]). In our experiments caspase-3 activation remained strong following administration of 10 nM IGF-I, suggesting that IGF-stimulated rescue is impaired by NDGA treatment.
IGF-I stimulates neuroblastoma cells to undergo organized actin polymerization and lamellipodium extension, resulting in increased cell motility [Kim and Feldman, 1998
; Meyer et al., 2001
]. Increased cell motility, along with the ability to digest extracellular matrix, affords cancer cells greater ability to invade tissues and blood vessels, leading to metastasis and diffuse tissue dissemination. This is of particular concern with neuroblastoma, where tumor invasion of bone, a site of high IGF production, is associated with poor response to therapy. We find that NDGA effectively inhibits IGF-I stimulated motility of neuroblastoma.
NDGA does not show high selectivity for a single receptor, in contrast to NVP-ADW742 and NVP-AEW541, and should not be viewed as solely an IGF-IR inhibitor. NDGA likely works on a subset of receptor tyrosine kinases, including the IGF-IR, InsR, and her2/neu receptor [Youngren et al., 2005
]. NDGA inhibits the activation of the PDGF receptor and PDGF-stimulated DNA synthesis [Domin et al., 1994
]. However, Seufferlein et al. 
, found no affect of NDGA on EGF receptor phosphoryla-tion. More work is needed to characterize which additional receptors may be affected by NDGA treatment.
As the IGF-I and insulin receptors are highly homologous, part of the effect of NDGA against neuroblastoma tumorigenesis might be mediated through InsR inhibition. However, insulin is 200 times less potent than IGF-I at stimulating SH-SY5Y proliferation, and at least one-third of insulin’s effect on proliferation is mediated by activation of the IGF-IR, not InsR [Meghani et al., 1993
]. Moreover, plasma concentrations of IGF-I are 100–1,000 times more concentrated than insulin (nanomolar for IGF-I, picomolar for insulin). Thus, inhibition of InsR activity is unlikely to account for significant anti-tumor effects of NDGA in neuroblastoma.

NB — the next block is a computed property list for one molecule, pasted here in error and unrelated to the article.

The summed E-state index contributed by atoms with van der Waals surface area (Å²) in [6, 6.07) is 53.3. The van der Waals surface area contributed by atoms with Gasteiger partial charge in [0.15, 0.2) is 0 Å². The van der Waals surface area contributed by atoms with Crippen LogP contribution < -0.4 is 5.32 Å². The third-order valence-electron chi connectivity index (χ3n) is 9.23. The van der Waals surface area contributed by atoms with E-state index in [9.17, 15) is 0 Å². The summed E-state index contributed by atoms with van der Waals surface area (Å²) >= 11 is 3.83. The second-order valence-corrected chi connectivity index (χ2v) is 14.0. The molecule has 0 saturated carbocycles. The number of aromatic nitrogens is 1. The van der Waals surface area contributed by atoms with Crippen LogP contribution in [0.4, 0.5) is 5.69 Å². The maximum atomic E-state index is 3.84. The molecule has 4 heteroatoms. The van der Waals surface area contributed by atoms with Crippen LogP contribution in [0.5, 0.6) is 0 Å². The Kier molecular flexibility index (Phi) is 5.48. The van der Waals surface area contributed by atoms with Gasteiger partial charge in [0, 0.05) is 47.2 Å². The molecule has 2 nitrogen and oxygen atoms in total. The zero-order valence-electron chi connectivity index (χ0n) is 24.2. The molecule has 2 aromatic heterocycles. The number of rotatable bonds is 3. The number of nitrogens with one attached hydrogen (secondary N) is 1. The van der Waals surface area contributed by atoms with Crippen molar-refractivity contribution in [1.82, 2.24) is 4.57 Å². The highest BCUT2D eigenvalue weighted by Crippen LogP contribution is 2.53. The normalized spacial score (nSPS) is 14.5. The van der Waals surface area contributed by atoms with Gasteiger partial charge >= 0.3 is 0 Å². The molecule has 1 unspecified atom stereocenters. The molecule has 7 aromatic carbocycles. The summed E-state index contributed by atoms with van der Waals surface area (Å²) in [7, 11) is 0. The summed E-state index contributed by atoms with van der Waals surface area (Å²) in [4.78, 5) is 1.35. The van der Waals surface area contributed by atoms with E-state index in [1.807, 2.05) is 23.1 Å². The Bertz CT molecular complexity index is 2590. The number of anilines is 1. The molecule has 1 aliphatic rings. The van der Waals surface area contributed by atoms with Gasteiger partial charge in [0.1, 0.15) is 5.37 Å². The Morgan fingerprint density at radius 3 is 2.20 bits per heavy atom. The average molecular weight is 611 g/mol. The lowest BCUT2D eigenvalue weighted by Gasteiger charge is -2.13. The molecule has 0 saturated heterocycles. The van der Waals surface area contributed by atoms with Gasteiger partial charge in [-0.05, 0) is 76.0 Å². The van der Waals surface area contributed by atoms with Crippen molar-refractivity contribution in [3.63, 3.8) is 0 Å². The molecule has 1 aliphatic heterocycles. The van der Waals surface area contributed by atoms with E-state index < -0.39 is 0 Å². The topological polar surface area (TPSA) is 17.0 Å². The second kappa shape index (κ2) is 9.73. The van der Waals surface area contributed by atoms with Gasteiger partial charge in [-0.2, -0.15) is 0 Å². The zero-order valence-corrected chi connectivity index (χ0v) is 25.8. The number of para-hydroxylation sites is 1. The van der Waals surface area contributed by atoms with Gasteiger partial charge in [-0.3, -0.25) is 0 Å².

Of note, the anti-InsR activity of NDGA could be predicted to cause a diabetic phenotype. Paradoxically, NDGA has an anti-diabetic effect on rats, decreasing serum glucose and triglycerides without affecting insulin levels [Luo et al., 1998
; Gowri et al., 1999
; Scribner et al., 2000
]. NDGA was previously considered for treatment of diabetes because of its inhibition of prostaglandin synthesis. Thus, NDGA’s inhibition of insulin receptors may not result in a diabetes-like toxicity because of its concomitant effects on prostaglandin synthesis. NDGA analogs are being developed in an attempt to achieve better specificity (J. Youngren and I. Goldfine, unpublished work), and some have been tested for efficacy against lung cancer [Moody et al., 1998
]. Further characterization of these analogs may lead to the discovery of agents more specific for individual receptor tyrosine kinases.
An important potential advantage held by NDGA over other available agents with high IGF-IR specificity is its apparent safety in humans. A phase I trial of orally administered NDGA in prostate cancer patients at the University of California, San Francisco, is nearing completion with no observed dose limiting toxicities (personal communication, Charles Ryan, UCSF Urology). Thus, it is anticipated NDGA will soon be available for study in children, and its anti-IGF signaling and anti-tumorigenic effects in neuroblastoma warrant study of this agent’s potential for the treatment of neuroblastoma.
In summary, NDGA effectively suppresses neuroblastoma growth in vitro and in vivo, and inhibits the motility and promotes the apoptosis of neuroblastoma cells in culture. These effects appear to be mediated, at least in part, through inhibition of IGF-IR signaling. Future studies will investigate whether NDGA might be even more effective in combination with treatments that affect other aspects of neuroblas-toma tumorigenesis, such as anti-myc agents or radiation. NDGA could also be used in combination with other agents that target the IGF-IR, modulate ligand-receptor interactions, or that target downstream components of the IGF signaling pathway, such as IGF binding proteins or anti-PI-3K agents.